With the development of high-throughput sequencing, related data-mining technologies have advanced greatly, including the SourceTracker program, a useful computational tool based on Bayesian approach that can be applied to estimate the proportions of taxa from certain environmental sources.19 SourceTracker has been widely used in different fields, such as tracking microbial contamination in aquatic systems,20 fecal pollution in recreational freshwater, and sources of airborne microorganisms in the indoor environment.21,22 Besides, the microbial interactions within certain habitat could be explored by the newly developed co-occurrence network approaches.23,24,25,26 Within network structure, the configuration and the distribution of links among interacting microbial members, can provide strong predictions on the function and stability of ecosystems, and recent modeling studies have linked these interaction network structures to community invasion resistance in plant soils and endophytic microbiota.27,28,29 Network analysis could also identify keystone microbial members or other microorganisms that may function in the defense against pathogen invasion.25,30,31,32,33 Therefore, network interactions both within the soil and endophytic communities and between the resident communities and invading pathogen are likely to be important for plant health and fitness.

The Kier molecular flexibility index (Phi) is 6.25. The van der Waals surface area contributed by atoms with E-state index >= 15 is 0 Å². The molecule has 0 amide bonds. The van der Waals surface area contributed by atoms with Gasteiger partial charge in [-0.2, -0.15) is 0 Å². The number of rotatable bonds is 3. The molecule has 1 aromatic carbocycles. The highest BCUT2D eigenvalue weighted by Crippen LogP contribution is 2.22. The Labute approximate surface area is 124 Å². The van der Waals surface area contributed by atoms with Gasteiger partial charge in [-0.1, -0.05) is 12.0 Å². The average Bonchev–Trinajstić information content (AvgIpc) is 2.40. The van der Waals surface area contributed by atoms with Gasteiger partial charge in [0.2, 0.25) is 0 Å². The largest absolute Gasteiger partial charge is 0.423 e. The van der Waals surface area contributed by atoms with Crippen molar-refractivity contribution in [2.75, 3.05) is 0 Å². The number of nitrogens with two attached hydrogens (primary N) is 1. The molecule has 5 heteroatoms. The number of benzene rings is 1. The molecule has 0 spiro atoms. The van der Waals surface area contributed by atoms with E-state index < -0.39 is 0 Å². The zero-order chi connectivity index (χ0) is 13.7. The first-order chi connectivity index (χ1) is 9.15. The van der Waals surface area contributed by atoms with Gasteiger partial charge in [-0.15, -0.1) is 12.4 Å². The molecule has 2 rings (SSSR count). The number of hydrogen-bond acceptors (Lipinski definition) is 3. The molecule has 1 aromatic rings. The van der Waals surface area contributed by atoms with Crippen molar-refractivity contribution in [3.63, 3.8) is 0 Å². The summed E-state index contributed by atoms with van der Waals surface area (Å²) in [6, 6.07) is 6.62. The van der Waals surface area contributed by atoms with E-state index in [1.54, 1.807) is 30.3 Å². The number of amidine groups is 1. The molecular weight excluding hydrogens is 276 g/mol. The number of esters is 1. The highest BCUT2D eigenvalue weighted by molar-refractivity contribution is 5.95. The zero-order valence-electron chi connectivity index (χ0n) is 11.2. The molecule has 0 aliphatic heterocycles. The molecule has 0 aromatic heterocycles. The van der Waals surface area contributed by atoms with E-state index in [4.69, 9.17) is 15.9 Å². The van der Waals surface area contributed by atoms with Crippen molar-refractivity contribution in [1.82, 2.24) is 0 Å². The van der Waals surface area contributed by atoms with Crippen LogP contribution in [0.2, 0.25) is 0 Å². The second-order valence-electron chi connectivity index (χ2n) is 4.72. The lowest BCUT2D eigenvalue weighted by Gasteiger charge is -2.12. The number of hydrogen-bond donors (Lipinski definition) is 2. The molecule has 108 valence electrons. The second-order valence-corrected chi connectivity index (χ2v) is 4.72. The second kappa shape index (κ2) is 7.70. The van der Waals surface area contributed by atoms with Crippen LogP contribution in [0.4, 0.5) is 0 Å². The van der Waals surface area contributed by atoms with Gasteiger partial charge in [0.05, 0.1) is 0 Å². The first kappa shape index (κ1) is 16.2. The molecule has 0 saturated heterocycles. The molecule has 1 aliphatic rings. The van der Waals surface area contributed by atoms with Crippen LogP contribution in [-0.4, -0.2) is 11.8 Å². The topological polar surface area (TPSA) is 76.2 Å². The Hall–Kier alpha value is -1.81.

The objectives of this study were to (i) investigate the characteristics of bacterial communities in soil, both bulk and rhizosphere, and within the endophytic compartments of roots and stems from healthy and wilt disease infected tobacco plants; (ii) track the source of microbial migration from soils communities to endophytic communities during pathogen invasion; and (iii) analyze the interactions between pathogen and other microbiota through network analysis. Through our results, we propose a possible road map that shows microbial source migration and thus reveals the core microbiota during plant wilt disease invasion.


Bacterial community diversity and composition of healthy and infected samples

A total of 774,995 high-quality reads (bulk and rhizosphere soils, 405,438; endophyte roots and stems, 369,557) were obtained from 80 samples through high-throughput sequencing analysis. According to diversity indices, Chao1 (Fig. 1a) and Faith’s phylogenetic diversity (PD, Fig. 1b),34 the healthy and infected samples showed similar bacterial community diversity in both bulk and rhizosphere soils. Interestingly, the bacterial diversities of all infected root and stem samples were significantly higher than those of healthy root and stem samples (Student’s t-test, P < 0.01), which indicated more endophytic bacterial species in the infected plants than healthy ones. The principal coordinates analysis (PCoA) plot of microbial communities revealed a clear separation between endophytic and soil samples, and between healthy and infected endophytic samples (Supplementary Fig. 1).